Plane's Nose Gear Collapses on Landing

A Southwest Airlines Boeing 737 that was having trouble with its landing gear made a rough emergency landing at Oakland International Airport on Sunday when its nose gear collapsed as it touched down, authorities said.

None of the 119 passengers and crew members aboard were injured in the 3:32 p.m. landing, and when the plane finally came to a stop on the runway they were all evacuated by the plane's inflatable slide, said Southwest spokeswoman Beth Harbin.

Southwest Flight 3050 departed Sacramento International Airport at 1:52 p.m. for San Diego when the pilots observed an indicator light showing a problem with the nose landing gear of the plane.

Pilots diverted the flight to Oakland and informed the passengers that there was an "issue" that needed to be checked. Meanwhile, the plane flew over San Francisco Bay as the pilots tried to get the landing gear to work properly, according to Southwest.

Southwest spokeswoman Linda Rutherford said the pilots managed to get the landing gear to go through a complete cycle of lowering and retracting into the plane. Oakland International Airport spokeswoman Rosemary Barnes said the pilots then decided to have an air traffic controller in Oakland look at the gear while the plane was in the air and tell them what could be seen, she said.

Southwest officials said that before the plane made the emergency landing, they got visual confirmation from the control tower that the landing gear was indeed lowered.

Ian Gregor, a spokesman with the Federal Aviation Administration in Los Angeles, said that at some point, the pilot told the air traffic controllers that he had three green lights -- indicating that all three of the plane's landing gear mechanisms, two under the wings and one under the nose, were working properly.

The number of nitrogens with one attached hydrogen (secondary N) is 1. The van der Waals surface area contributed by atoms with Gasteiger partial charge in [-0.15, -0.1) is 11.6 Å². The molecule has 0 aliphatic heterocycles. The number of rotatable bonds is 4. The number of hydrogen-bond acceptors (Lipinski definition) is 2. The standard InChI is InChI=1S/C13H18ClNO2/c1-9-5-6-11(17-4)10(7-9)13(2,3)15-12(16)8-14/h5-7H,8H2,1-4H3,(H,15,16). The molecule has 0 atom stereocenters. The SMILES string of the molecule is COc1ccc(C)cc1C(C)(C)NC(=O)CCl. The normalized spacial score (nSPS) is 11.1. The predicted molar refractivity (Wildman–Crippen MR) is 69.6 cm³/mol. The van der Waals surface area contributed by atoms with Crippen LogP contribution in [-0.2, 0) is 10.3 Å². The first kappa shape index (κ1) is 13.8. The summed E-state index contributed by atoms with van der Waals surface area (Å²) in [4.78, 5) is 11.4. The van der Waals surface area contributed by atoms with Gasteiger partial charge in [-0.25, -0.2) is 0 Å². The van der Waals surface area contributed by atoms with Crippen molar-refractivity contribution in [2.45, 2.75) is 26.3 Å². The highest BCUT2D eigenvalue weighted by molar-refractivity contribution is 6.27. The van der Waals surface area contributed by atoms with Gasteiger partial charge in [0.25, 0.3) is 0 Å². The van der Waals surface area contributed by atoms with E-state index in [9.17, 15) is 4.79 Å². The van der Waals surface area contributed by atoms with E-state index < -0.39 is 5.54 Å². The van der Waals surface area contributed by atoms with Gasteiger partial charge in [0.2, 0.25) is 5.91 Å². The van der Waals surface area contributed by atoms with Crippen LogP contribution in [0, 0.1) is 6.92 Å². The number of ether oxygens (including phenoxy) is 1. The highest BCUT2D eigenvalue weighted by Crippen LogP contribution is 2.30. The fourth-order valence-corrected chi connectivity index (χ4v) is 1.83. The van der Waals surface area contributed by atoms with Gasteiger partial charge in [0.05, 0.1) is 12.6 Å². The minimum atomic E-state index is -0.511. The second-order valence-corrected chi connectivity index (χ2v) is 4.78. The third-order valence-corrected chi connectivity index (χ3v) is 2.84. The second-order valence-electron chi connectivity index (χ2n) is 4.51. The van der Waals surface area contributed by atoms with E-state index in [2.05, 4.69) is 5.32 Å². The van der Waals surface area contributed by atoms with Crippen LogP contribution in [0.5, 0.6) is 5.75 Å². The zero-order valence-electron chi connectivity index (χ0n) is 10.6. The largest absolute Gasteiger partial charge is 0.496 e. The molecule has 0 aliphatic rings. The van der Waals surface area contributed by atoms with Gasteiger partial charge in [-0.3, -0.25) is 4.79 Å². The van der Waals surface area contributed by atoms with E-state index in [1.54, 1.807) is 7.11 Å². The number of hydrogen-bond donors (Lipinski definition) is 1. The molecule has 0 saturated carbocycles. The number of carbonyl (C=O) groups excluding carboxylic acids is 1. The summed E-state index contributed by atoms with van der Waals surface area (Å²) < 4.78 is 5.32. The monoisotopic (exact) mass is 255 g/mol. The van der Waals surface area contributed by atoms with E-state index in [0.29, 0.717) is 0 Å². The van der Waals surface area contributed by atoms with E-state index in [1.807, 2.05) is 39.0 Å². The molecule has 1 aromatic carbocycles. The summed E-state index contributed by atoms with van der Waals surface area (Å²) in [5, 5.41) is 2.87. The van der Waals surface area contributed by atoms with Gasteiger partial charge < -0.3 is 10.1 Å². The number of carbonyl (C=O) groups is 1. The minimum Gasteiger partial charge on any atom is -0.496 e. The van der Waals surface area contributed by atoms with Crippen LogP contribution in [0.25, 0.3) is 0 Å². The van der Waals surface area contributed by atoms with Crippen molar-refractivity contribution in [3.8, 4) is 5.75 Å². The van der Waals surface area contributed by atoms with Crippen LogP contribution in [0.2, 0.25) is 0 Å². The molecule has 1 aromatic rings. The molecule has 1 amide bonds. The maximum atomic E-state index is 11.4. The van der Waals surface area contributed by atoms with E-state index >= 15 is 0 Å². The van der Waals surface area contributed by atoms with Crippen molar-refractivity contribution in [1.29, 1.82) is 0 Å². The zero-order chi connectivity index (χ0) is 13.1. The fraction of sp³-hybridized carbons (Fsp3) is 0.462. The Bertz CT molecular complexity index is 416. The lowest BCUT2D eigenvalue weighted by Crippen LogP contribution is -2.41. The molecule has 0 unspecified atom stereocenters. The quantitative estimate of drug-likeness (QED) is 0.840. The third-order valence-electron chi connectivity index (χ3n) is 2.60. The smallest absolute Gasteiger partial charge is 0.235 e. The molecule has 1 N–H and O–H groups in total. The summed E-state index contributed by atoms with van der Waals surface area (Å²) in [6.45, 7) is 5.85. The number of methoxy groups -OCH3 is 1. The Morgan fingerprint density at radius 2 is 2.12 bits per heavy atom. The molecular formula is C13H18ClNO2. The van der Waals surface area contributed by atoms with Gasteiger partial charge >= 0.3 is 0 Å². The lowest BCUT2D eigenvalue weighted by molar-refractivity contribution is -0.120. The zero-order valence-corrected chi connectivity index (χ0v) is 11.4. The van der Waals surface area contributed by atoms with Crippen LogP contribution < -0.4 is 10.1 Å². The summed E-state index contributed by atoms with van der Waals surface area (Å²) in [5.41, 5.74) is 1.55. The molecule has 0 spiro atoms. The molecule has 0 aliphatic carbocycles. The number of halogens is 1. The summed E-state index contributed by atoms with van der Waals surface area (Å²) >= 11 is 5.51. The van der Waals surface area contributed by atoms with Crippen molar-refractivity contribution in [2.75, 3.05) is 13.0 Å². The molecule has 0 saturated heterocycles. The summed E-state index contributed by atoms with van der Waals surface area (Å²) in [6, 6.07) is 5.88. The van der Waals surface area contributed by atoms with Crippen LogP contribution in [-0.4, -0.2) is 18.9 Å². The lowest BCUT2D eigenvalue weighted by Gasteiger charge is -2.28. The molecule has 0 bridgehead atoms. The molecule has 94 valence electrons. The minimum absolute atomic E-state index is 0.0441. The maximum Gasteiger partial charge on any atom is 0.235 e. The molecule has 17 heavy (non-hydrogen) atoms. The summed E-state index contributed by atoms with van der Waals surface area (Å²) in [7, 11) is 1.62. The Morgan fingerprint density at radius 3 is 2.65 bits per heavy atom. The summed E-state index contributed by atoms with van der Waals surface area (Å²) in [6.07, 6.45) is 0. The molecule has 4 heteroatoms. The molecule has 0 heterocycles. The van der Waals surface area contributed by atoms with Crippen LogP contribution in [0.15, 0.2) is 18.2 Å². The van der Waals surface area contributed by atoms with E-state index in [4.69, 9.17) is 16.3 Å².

The plane then made the emergency landing on Runway 29, the main runway at the Oakland airport.

The main landing gear, under the wings, touched down without incident.

Then the nose landing gear touched down.

"When he eased the nose down, the nose gear collapsed,'' Gregor said.

Gregor said he did not know what happened next, and Southwest Airlines did not describe the landing in detail.

"It probably slid for a while," Gregor said, adding that planes are moving more than 100 mph when they land.

The plane ended up resting nose down and at an angle on the runway -- with its tail appearing to stick out over the runway edge.

It was unclear whether the landing gear retracted into the plane or broke off. Gregor said the more likely scenario is that the landing gear folded back into the plane.

"It could break off -- but that's a chance in 100,000,'' Gregor said.

An emergency slide was deployed on one side of the plane, and 114 passengers and 5 crew members were evacuated. No one was injured.

Harbin said the passengers were calm throughout the ordeal. They were taken by bus to the airport's Terminal 1, where those who wished to continue to San Diego boarded alternate flights and were on their way to San Diego by 6:20 p.m., Harbin and Barnes said.

The news media were not allowed to enter the passenger waiting room to interview the passengers, but two passengers who exited the room told KTVU they felt two big bumps upon landing. They also said they were frustrated because the airline did not tell the passengers what was happening as they circled the bay.

Gregor credited the pilot with making a safe landing under stressful circumstances.

"Given what they were dealing with, obviously the pilot did a terrific job bringing the plane down," he said.

The plane was still on the runway hours after the incident, surrounded by emergency vehicles. Oakland airport officials said they expected the main runway to be reopened by 6 a.m. today.

The main runway is 10,000 feet long.

Its closure delayed some incoming and outgoing flights at the airport, which switched to using a 6,212-foot-long runway.

Gregor said a crane is being brought from Phoenix to remove the plane from the runway.

Sharon Cabello, marketing manager for Southwest in Oakland, said only that the nose gear failed but did not give details describing the failure.

The incident is being investigated by both the FAA and Southwest. FAA records show the plane was manufactured in 1991.

Passengers flying out of Oakland International Airport this morning are advised to call their airlines for information about possible delays.



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